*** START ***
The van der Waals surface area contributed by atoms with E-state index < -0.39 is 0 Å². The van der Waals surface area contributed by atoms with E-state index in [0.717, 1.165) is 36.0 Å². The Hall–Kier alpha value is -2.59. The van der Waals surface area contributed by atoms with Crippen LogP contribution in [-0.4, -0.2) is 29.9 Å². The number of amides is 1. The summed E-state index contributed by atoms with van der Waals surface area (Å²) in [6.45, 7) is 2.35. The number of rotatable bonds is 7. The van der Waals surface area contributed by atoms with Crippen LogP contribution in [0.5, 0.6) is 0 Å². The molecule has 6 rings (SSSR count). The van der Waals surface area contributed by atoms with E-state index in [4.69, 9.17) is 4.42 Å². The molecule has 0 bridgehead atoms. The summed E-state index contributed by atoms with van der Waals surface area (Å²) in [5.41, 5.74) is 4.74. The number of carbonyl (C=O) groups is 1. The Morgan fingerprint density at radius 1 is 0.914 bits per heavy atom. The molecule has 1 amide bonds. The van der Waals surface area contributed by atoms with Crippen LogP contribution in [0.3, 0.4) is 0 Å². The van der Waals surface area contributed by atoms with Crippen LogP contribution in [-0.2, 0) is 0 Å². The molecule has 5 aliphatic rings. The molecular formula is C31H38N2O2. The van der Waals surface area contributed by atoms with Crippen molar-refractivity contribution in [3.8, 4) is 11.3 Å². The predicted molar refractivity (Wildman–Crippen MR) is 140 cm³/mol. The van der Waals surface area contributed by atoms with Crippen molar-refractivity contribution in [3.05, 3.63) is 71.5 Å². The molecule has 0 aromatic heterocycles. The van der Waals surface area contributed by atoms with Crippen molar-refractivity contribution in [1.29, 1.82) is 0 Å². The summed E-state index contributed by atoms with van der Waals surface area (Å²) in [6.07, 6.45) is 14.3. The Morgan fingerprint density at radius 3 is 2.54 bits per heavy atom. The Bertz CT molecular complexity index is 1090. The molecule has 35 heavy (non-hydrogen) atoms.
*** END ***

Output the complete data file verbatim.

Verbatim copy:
The van der Waals surface area contributed by atoms with E-state index < -0.39 is 0 Å². The van der Waals surface area contributed by atoms with E-state index in [0.717, 1.165) is 36.0 Å². The Hall–Kier alpha value is -2.59. The van der Waals surface area contributed by atoms with Crippen LogP contribution in [-0.4, -0.2) is 29.9 Å². The number of amides is 1. The summed E-state index contributed by atoms with van der Waals surface area (Å²) in [6.45, 7) is 2.35. The number of rotatable bonds is 7. The van der Waals surface area contributed by atoms with Crippen LogP contribution in [0.5, 0.6) is 0 Å². The molecule has 6 rings (SSSR count). The van der Waals surface area contributed by atoms with E-state index in [4.69, 9.17) is 4.42 Å². The molecule has 0 bridgehead atoms. The summed E-state index contributed by atoms with van der Waals surface area (Å²) in [5.41, 5.74) is 4.74. The number of carbonyl (C=O) groups is 1. The Morgan fingerprint density at radius 1 is 0.914 bits per heavy atom. The molecule has 1 amide bonds. The van der Waals surface area contributed by atoms with Crippen LogP contribution in [0.3, 0.4) is 0 Å². The van der Waals surface area contributed by atoms with Crippen LogP contribution in [-0.2, 0) is 0 Å². The molecule has 5 aliphatic rings. The molecular formula is C31H38N2O2. The van der Waals surface area contributed by atoms with Crippen molar-refractivity contribution in [3.8, 4) is 11.3 Å². The predicted molar refractivity (Wildman–Crippen MR) is 140 cm³/mol. The van der Waals surface area contributed by atoms with Crippen molar-refractivity contribution in [3.05, 3.63) is 71.5 Å². The molecule has 0 aromatic heterocycles. The van der Waals surface area contributed by atoms with Crippen molar-refractivity contribution in [1.29, 1.82) is 0 Å². The summed E-state index contributed by atoms with van der Waals surface area (Å²) in [6.07, 6.45) is 14.3. The Morgan fingerprint density at radius 3 is 2.54 bits per heavy atom. The Bertz CT molecular complexity index is 1090. The molecule has 35 heavy (non-hydrogen) atoms.